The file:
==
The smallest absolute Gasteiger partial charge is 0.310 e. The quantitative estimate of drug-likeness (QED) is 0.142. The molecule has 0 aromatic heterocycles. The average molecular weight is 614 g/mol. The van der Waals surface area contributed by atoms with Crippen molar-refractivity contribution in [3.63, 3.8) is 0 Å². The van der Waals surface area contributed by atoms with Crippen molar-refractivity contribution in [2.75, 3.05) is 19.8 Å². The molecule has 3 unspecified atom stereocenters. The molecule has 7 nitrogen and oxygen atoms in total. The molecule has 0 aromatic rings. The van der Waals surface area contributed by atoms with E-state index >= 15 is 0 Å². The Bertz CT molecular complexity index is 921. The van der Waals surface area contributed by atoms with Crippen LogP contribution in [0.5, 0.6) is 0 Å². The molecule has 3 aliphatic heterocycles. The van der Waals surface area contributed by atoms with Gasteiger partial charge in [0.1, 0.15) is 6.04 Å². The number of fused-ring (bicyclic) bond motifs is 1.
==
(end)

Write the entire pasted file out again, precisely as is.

The smallest absolute Gasteiger partial charge is 0.310 e. The quantitative estimate of drug-likeness (QED) is 0.142. The molecule has 0 aromatic heterocycles. The average molecular weight is 614 g/mol. The van der Waals surface area contributed by atoms with Crippen molar-refractivity contribution in [3.63, 3.8) is 0 Å². The van der Waals surface area contributed by atoms with Crippen molar-refractivity contribution in [2.75, 3.05) is 19.8 Å². The molecule has 3 unspecified atom stereocenters. The molecule has 7 nitrogen and oxygen atoms in total. The molecule has 0 aromatic rings. The van der Waals surface area contributed by atoms with E-state index >= 15 is 0 Å². The Bertz CT molecular complexity index is 921. The van der Waals surface area contributed by atoms with Crippen LogP contribution in [0.5, 0.6) is 0 Å². The molecule has 3 aliphatic heterocycles. The van der Waals surface area contributed by atoms with Gasteiger partial charge in [0.1, 0.15) is 6.04 Å². The number of fused-ring (bicyclic) bond motifs is 1.